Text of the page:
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US presidential election: Joe Biden faces a major test of his candidacy this Thursday

US presidential election: Joe Biden faces a major test of his candidacy this Thursday

US presidential election: Joe Biden faces a major test of his candidacy this Thursday

Joe Biden is playing for his political survival. This Thursday, the American president will face a major test of his candidacy: a press conference, something he does not like. And it will be a “big press conference,” the White House promises, without any details about its duration or course.

This curious expression is no doubt intended to distinguish this meeting from the short, well-articulated question-and-answer sessions in which the American president usually takes part in the company of the foreign leaders he is hosting, and during which a total of four journalists are assigned to go ahead and ask questions.

No notes or teleprompter

At 5:30 p.m. local time (21:30 GMT) in the convention center where the NATO summit in Washington is taking place this week, Joe Biden will have to give his answer, speaking clearly, in a confident voice, without notes or a teleprompter.

In short, everything he failed to do on June 27 during the debate against his Republican opponent, Donald Trump, whom he will face in the November presidential election.

The 81-year-old Democrat failed to dispel the doubts plaguing his party after the disastrous television duel.

video‘Too Much Foreign Travel’: Joe Biden Justifies His Debate Failure Against Trump

On Wednesday, Vermont’s Peter Welch became the first Democratic senator to directly call on him to “drop out of the race” for the White House “for the good of the country.”

Calls for withdrawal of funds

Several elected officials in the other chamber of Congress, the House of Representatives, have done the same. They were joined Wednesday by actor George Clooney, a staunch Democrat and influential fundraiser.

Big names in the party, such as former House Speaker Nancy Pelosi, have been urging the US president to “make a decision.” The implication is that what he has already done, namely staying in the race, is necessarily wrong.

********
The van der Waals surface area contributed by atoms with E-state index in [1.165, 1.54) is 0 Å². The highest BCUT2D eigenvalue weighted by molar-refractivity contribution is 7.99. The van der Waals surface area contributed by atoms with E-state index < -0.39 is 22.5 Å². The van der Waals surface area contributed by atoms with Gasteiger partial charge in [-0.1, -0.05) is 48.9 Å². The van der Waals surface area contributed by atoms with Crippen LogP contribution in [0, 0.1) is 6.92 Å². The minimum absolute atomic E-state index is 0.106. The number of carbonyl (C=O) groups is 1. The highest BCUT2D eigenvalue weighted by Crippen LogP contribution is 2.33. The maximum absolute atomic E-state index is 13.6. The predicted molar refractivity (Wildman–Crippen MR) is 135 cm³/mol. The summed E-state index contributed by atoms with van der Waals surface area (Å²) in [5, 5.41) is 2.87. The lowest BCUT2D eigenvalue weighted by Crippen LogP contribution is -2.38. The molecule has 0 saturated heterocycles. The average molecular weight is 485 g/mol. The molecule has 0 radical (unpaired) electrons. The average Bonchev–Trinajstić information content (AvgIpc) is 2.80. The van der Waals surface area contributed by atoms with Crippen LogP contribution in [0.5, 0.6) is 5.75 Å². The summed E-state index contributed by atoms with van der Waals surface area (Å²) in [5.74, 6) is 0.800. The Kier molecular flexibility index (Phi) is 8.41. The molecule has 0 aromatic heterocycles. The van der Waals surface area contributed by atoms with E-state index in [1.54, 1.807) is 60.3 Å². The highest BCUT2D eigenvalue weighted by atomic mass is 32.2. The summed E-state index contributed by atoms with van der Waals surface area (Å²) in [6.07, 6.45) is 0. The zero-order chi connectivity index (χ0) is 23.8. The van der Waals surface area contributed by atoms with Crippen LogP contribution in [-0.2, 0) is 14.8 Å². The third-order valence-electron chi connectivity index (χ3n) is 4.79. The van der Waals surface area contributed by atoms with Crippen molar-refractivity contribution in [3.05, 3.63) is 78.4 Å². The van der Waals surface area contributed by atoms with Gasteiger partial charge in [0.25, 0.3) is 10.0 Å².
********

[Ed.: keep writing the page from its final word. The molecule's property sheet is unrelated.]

Axios reported Wednesday that Senate Majority Leader Chuck Schumer has also privately signaled to donors that he is open to the idea of ​​replacing Biden.

But in a statement released by his office Wednesday evening, Chuck Schumer said he supports President Biden and is “determined to ensure Donald Trump’s defeat in November.”

The former president, who has stayed relatively out of the debate speculation about Joe Biden’s health, called Nancy Pelosi “cognitive chaos” on his Truth Social platform.

Donald Trump also took a dig at George Clooney, calling him a “fake movie actor” and suggesting he “get out of politics and go back to TV.” Democratic senators planned to have lunch Thursday with three very close advisers to Joe Biden.

Biden is not used to playing sports

Since becoming president, Joe Biden has given 36 press conferences, according to researcher Martha Joynt Kumar, quoted by Axios. Among his six predecessors, only Republican Ronald Reagan did fewer.

“Guys, it’s almost 6:00 PM. With all due respect, see you at the next conference(Press). OK? ” That’s how Joe Biden ended a nearly two-hour marathon dialogue with reporters in January 2023. But there was no “next” press conference, or at least one of this length.

For example, in September 2023, he gave it away during a trip to Vietnam, which he ended by telling the press that he was “going to bed.”

Busy schedule

Donald Trump, a fierce attack on the media, could not resist a microphone or a camera when he was president, often staying with reporters for more than an hour.

His successor in the White House most often gave his press conferences in two specific situations: trips abroad or visits by foreign leaders.

Otherwise, Joe Biden is content to answer one or two questions briefly and occasionally on the go from a small group of reporters gathered for one of his appearances or traveling with him.

Thursday’s decisive test comes after several tense days for the octogenarian president, who is desperate to prove his viability.

For example, during the week he campaigned in two key states, Wisconsin and Pennsylvania, gave an interview to ABC and attended NATO summits, and on Wednesday night hosted a dinner for the leaders of the defense organization’s member countries.

Source: Le Parisien

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